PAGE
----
Does a radium implant in the vagina cause problems with intercourse?

Cancer of the Vagina

How is cancer of the vagina diagnosed? 

Pelvic exams, Pap smears, colposcopy, and iodine or Schiller's tests are used to diagnose cancer of the vagina. Women who have previously had either in situ or invasive carcinoma of the cervix are likely to develop premalignant conditions of the vagina. Leukoplakia of the vagina is usually regarded as a precancerous condition.

Are biopsies usually performed to diagnose cancer of the vagina? 

Yes. Biopsy is always necessary to confirm a diagnosis of cancer. Careful diagnosis is important in vaginal cancer, since a biopsy sometimes shows the condition to be a metastasis from another kind of cancer. A biopsy is also important because treatment for each stage of vaginal cancer varies.

What are the treatments for vaginal cancer? 

The treatments are surgical, either removing the cancerous areas or doing a total hysterectomy and/or a total vaginectomy and vulvectomy, depending on the stage of the cancer and its location. Sometimes radiation therapy both external and radiation implants in the vaginal cavity is used.

What is the treatment for cancer in situ of the vagina? 

The cancer is either removed surgically or treated with laser or chemotherapy.

Is there any special care which must be taken when having a radiation implant in the vagina? 

However, there are a few points which must be remembered if you are having vaginal radiation implant treatments. For 2 weeks following the implant, you should not use tampons, should not have intercourse, and should not douche or take tub baths. After the 2 week period, it is necessary, in the interest of proper healing, for you to either use a dilator or to have intercourse in order to prevent the vaginal cavity from closing and/or forming adhesions.

Does a radium implant in the vagina cause problems with intercourse? 

Following a radium implant, scar tissue will form in the vagina, unless the vagina is kept open. This can be done in several ways: sexual intercourse, the use of a dilator, or a combination ofboth. Most doctors suggest that you resume intercourse 3 weeks after leaving the hospital. Since the implant often causes vaginal dryness, use of a water soluble lubricant may make intercourse more comfortable. It is advised that you have intercourse twice a week or use a dilator to help the tissues begin to stretch. Some degree of discomfort and perhaps a little bleeding may be noticed.

How is a dilator used? 

A dilator is used to keep the vaginal opening from closing. Apply a water soluble lubricant to the rounded end of the dilator. Lie on your back in bed with your knees bent and slightly apart. Insert the rounded end of the dilator into the vagina gently and as deeply as you can without causing discomfort. Let it stay in place for 10 minutes. Withdraw and clean the dilator with hot, soapy water, rinsing it well. Do this twice a week. Do not be alarmed if slight bleeding or spotting occurs following dilator use. If you are unable to insert the dilator easily, check with your nurse or doctor.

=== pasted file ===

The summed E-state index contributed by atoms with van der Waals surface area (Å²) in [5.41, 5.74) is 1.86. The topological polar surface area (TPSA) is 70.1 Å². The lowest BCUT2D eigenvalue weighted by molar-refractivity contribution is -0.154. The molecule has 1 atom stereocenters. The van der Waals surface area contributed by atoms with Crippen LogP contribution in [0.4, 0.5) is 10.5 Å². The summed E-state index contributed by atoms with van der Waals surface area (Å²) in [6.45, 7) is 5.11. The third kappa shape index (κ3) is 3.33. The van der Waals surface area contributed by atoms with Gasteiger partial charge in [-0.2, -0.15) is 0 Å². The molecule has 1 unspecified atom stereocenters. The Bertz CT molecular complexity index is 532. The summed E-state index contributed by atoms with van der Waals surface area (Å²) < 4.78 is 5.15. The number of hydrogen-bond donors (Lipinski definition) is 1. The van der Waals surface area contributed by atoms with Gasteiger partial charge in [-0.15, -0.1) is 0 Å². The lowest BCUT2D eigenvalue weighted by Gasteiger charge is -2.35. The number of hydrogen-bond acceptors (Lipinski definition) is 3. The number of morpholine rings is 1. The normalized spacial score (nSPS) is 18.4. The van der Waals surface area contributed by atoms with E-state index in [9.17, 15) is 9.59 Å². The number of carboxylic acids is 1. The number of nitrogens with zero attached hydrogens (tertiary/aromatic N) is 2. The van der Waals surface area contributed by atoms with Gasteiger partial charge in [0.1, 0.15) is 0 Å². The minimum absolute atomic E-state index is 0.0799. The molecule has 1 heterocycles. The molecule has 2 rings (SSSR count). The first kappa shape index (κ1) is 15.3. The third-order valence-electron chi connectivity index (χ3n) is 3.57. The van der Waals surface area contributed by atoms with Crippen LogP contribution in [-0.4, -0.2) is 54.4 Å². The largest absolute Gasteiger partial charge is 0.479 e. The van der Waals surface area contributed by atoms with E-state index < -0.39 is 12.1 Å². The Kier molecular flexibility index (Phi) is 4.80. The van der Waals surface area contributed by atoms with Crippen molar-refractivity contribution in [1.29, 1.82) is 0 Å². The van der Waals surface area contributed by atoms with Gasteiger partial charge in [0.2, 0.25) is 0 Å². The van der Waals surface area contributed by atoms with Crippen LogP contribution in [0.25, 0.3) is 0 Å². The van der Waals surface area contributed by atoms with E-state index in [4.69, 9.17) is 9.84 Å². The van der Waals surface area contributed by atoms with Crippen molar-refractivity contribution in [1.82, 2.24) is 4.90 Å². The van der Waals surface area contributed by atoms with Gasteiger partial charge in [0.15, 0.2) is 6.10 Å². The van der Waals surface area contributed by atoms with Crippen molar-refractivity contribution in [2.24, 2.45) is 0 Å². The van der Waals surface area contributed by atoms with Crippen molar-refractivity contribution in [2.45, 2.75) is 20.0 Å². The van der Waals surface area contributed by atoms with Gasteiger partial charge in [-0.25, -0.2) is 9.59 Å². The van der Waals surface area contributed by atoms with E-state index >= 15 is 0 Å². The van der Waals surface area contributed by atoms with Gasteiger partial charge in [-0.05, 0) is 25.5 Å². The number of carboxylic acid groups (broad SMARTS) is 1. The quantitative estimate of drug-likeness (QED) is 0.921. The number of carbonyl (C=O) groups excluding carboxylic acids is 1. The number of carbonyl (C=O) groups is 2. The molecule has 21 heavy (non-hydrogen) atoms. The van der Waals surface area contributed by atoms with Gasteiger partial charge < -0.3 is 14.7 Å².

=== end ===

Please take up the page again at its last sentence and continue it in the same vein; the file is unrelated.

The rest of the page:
I tighten up when my partner wants to have sexual relations with me ever since I had a cancer operation in the vaginal area. Why am I so afraid of being hurt? 

After vaginal surgery, this reaction is fairly normal. As you have probably guessed, the cause may be a combination of physical and psychological factors. You should first find out whether there are physical problems that need correcting. An important ingredient in success of sexual rehabilitation is acknowledgment of the problem by you, your partner, and your health care provider. Honest, open communication must exist before counseling and alternative techniques can be successful. The use of medicine, including antispasmodics and analgesics, may be advised to help you to relax before intercourse and prevent a tightening of your pelvic muscles, which makes intercourse uncomfortable. Touching and exploring the vaginal area with your fingers may help you gain confidence. Short term behavioral sex therapy, with instruction in relaxation and desensitization techniques, may also be helpful. Consultation with a sex therapist may be useful.

What suggestions are there for someone who cannot have intercourse because of extensive vaginal surgery but still would like sexual contact with her partner? 

There are many ways other than intercourse to have sexual contact with your partner, such as hugging, kissing, and oral and manual stimulation of the clitoris or penis. If surgery has been extensive and placement of the penis in the vagina is impossible, there are several alternatives you can try. Consultation with your health care team or a sex therapist would be helpful.

Can reconstructive surgery be performed following surgery for a cancer condition in the vagina, and is sexual intercourse possible? 

Just as women who have undergone mastectomies may have breast reconstruction, women who have vaginectomies (or colpectomies) may have plastic surgery to reconstruct the vagina. Women who have had vaginal reconstruction say it is possible to regain former sensations and feelings. Partners report pleasurable, successful sexual relations following this surgery. Reconstruction is often done in stages, and may involve several separate surgeries done several weeks or months apart. Consultation with a reputable plastic surgeon, who will do the reconstruction, as well as with the surgeon who performs the vaginectomy, is necessary. If possible, plans for reconstruction should be made before the original surgery.

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